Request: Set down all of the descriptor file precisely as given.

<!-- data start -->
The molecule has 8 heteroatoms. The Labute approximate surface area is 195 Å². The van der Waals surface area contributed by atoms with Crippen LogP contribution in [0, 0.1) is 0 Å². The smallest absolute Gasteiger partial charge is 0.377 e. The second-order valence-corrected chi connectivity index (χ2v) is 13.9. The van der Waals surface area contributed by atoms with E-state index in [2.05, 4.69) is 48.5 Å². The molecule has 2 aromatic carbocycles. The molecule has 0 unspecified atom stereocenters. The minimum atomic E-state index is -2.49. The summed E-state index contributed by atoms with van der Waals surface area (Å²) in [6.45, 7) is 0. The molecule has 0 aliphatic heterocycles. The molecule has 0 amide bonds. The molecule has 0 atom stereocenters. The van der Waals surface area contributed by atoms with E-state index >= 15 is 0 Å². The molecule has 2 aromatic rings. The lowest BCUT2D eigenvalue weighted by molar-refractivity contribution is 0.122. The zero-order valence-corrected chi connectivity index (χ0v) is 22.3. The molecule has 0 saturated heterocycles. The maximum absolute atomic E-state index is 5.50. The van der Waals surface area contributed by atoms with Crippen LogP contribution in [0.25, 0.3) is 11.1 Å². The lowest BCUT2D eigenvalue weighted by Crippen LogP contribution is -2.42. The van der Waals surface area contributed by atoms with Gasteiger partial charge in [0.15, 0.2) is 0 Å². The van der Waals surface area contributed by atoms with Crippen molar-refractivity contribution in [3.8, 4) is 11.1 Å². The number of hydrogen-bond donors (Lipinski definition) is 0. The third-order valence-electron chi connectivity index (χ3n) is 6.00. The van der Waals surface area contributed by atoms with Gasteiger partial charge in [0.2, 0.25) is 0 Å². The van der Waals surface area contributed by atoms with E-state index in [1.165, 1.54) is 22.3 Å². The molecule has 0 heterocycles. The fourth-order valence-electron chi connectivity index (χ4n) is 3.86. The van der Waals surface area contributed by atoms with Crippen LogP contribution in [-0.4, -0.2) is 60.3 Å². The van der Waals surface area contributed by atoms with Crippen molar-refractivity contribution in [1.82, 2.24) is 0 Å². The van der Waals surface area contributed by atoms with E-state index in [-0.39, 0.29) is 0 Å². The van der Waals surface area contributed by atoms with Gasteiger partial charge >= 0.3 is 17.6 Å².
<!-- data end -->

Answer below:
The molecule has 8 heteroatoms. The Labute approximate surface area is 195 Å². The van der Waals surface area contributed by atoms with Crippen LogP contribution in [0, 0.1) is 0 Å². The smallest absolute Gasteiger partial charge is 0.377 e. The second-order valence-corrected chi connectivity index (χ2v) is 13.9. The van der Waals surface area contributed by atoms with E-state index in [2.05, 4.69) is 48.5 Å². The molecule has 2 aromatic carbocycles. The molecule has 0 unspecified atom stereocenters. The minimum atomic E-state index is -2.49. The summed E-state index contributed by atoms with van der Waals surface area (Å²) in [6.45, 7) is 0. The molecule has 0 aliphatic heterocycles. The molecule has 0 amide bonds. The molecule has 0 atom stereocenters. The van der Waals surface area contributed by atoms with E-state index >= 15 is 0 Å². The molecule has 2 aromatic rings. The lowest BCUT2D eigenvalue weighted by molar-refractivity contribution is 0.122. The zero-order valence-corrected chi connectivity index (χ0v) is 22.3. The molecule has 0 saturated heterocycles. The maximum absolute atomic E-state index is 5.50. The van der Waals surface area contributed by atoms with Crippen LogP contribution in [0.25, 0.3) is 11.1 Å². The lowest BCUT2D eigenvalue weighted by Crippen LogP contribution is -2.42. The van der Waals surface area contributed by atoms with Gasteiger partial charge in [0.15, 0.2) is 0 Å². The van der Waals surface area contributed by atoms with Crippen molar-refractivity contribution in [3.8, 4) is 11.1 Å². The number of hydrogen-bond donors (Lipinski definition) is 0. The third-order valence-electron chi connectivity index (χ3n) is 6.00. The van der Waals surface area contributed by atoms with Gasteiger partial charge in [0.2, 0.25) is 0 Å². The van der Waals surface area contributed by atoms with E-state index in [1.165, 1.54) is 22.3 Å². The molecule has 0 heterocycles. The fourth-order valence-electron chi connectivity index (χ4n) is 3.86. The van der Waals surface area contributed by atoms with Crippen LogP contribution in [-0.4, -0.2) is 60.3 Å². The van der Waals surface area contributed by atoms with Crippen molar-refractivity contribution in [1.82, 2.24) is 0 Å². The van der Waals surface area contributed by atoms with E-state index in [-0.39, 0.29) is 0 Å². The van der Waals surface area contributed by atoms with Gasteiger partial charge >= 0.3 is 17.6 Å².